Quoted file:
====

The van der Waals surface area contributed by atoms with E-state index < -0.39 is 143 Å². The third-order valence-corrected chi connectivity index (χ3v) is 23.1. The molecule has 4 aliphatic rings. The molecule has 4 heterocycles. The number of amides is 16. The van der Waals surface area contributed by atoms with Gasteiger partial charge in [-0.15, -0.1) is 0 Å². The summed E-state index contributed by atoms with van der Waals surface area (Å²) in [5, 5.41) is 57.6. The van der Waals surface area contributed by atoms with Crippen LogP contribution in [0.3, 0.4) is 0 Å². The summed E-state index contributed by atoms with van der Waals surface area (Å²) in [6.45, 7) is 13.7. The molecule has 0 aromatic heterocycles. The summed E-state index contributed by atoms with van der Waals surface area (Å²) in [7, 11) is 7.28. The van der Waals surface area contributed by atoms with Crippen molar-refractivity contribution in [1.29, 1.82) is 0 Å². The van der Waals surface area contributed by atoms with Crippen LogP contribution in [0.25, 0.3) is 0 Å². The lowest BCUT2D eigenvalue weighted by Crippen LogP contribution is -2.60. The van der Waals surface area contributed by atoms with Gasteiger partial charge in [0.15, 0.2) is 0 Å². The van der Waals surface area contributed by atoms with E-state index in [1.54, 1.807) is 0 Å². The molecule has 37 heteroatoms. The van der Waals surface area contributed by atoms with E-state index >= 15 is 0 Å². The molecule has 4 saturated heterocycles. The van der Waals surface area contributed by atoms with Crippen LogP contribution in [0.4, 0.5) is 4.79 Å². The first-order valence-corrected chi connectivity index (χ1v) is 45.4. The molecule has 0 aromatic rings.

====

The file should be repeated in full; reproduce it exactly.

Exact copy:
The van der Waals surface area contributed by atoms with E-state index < -0.39 is 143 Å². The third-order valence-corrected chi connectivity index (χ3v) is 23.1. The molecule has 4 aliphatic rings. The molecule has 4 heterocycles. The number of amides is 16. The van der Waals surface area contributed by atoms with Gasteiger partial charge in [-0.15, -0.1) is 0 Å². The summed E-state index contributed by atoms with van der Waals surface area (Å²) in [5, 5.41) is 57.6. The van der Waals surface area contributed by atoms with Crippen LogP contribution in [0.3, 0.4) is 0 Å². The summed E-state index contributed by atoms with van der Waals surface area (Å²) in [6.45, 7) is 13.7. The molecule has 0 aromatic heterocycles. The summed E-state index contributed by atoms with van der Waals surface area (Å²) in [7, 11) is 7.28. The van der Waals surface area contributed by atoms with Crippen molar-refractivity contribution in [1.29, 1.82) is 0 Å². The van der Waals surface area contributed by atoms with Crippen LogP contribution in [0.25, 0.3) is 0 Å². The lowest BCUT2D eigenvalue weighted by Crippen LogP contribution is -2.60. The van der Waals surface area contributed by atoms with Gasteiger partial charge in [0.15, 0.2) is 0 Å². The van der Waals surface area contributed by atoms with E-state index in [1.54, 1.807) is 0 Å². The molecule has 37 heteroatoms. The van der Waals surface area contributed by atoms with E-state index >= 15 is 0 Å². The molecule has 4 saturated heterocycles. The van der Waals surface area contributed by atoms with Crippen LogP contribution in [0.4, 0.5) is 4.79 Å². The first-order valence-corrected chi connectivity index (χ1v) is 45.4. The molecule has 0 aromatic rings.